Monday, April 26, 2010

Equal Treatment?

I'm trying to avoid this fantasy election but I couldn't help noticing that all the London based parties, including the saintly Nick Clegg, are now demanding that immigrants have to learn English. Can you imagine the kerfuffle if someone suggested that incomers to Meirionydd, for example, should have to learn Welsh?

In a sane country it might happen but in Wales not a chance. Even the Assembly is quite content that 30% of the public servants in it's Caernarfon office can't speak Welsh, while in the Carmarthen and Aberystwyth offices monoglot English speakers make up a whopping 70% of the staff.


2 comments:

Anonymous said...

This is a point I've made several times but a lot of people just don't seem to 'get' it.
Why is moving from Poland to England 'immigration' and moving from England to Wales not? Why do British people living in their little enclaves in Spain not regard themselves as immigrants?
In any case, it's a myth that immigrants don't learn English - people who move here to improve their lives know that learning English is part of the deal - how else can they gain access to good quality employment or business opportunities.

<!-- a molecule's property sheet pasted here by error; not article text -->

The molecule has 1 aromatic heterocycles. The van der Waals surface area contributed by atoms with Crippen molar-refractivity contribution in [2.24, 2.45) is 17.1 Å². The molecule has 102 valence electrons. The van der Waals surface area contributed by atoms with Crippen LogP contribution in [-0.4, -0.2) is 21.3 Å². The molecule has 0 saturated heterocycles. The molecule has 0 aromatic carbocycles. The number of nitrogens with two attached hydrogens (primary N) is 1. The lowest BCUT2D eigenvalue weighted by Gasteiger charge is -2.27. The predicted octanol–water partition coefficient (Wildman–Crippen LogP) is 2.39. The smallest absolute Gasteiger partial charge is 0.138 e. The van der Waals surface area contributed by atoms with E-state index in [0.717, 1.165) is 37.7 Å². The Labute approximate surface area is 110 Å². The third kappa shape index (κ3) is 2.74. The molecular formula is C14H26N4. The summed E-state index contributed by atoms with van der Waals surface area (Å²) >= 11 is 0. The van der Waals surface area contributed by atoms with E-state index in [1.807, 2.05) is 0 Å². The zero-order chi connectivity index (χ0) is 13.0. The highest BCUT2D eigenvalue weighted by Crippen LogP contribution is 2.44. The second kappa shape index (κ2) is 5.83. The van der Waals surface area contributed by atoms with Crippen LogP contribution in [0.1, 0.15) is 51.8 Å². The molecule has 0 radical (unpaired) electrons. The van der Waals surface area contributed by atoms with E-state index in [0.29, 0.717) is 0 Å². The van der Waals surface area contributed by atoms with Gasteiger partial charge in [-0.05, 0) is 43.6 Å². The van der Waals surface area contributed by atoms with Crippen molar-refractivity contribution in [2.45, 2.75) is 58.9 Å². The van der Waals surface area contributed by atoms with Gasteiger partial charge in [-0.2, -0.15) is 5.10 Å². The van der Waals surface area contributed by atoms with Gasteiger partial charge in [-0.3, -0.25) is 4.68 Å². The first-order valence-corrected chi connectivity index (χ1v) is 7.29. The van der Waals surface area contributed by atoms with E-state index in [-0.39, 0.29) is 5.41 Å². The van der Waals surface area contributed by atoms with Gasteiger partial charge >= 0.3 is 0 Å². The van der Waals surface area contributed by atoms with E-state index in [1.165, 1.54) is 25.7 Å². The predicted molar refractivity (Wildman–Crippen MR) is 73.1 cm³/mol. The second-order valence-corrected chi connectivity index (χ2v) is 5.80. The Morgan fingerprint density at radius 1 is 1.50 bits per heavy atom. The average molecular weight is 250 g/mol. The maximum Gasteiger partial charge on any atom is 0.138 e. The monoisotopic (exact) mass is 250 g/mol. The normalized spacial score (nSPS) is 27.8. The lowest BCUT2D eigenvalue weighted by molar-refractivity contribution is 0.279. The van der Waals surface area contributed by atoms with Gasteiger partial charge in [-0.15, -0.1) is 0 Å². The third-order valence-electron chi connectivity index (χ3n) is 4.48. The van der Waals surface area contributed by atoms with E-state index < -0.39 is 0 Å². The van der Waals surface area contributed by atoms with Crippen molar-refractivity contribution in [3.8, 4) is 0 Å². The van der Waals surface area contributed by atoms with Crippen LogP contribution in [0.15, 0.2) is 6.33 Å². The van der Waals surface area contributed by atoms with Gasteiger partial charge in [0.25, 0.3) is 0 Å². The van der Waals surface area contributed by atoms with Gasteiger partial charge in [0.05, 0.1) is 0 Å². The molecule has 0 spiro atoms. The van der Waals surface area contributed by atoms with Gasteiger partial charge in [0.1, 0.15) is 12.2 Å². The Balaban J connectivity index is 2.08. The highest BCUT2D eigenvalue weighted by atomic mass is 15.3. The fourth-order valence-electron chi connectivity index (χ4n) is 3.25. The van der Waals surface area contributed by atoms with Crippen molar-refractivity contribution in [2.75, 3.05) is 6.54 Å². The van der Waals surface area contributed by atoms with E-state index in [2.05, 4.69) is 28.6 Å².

Maybe some asylum seekers (who are not entitled to the same resources as 'official' immigrants) find it easier, safer and more comforting to group together into self-supporting 'ex-pat' communities, but anyone who has actually met immigrants from the both EU and outside will know that learning English is a high priority for them and their children.
Anyway, to get back to your main point, maybe if Welsh medium education was of lower quality, there might be a few more drones to fill junior civil service positions. Currently, the rule in much of Wales is that if you're clever and you want a decent career, you move out quick to England and beyond.

old radnor said...

Ask Joe Public and they'll say that the Assembly and the council offices are full of Welsh speakers. It's far from the truth. I remember a survey where the only pay grade in Powys where Welsh speakers matched up to the number of speakers in the community were the dustmen.

These institutions collect and publish data on the numbers of Irish travellors employed but not Welsh speakers. If they did we'd find the true position and it's institution prejudice against the Welsh, and Welsh speakers in particular, within the public service.

Just listen to the Chief Executives announcing the results on Election night. They'll sound like colonial officers in Nyasaland circs 1935 ..... for all the connection they have with the communities which they represent.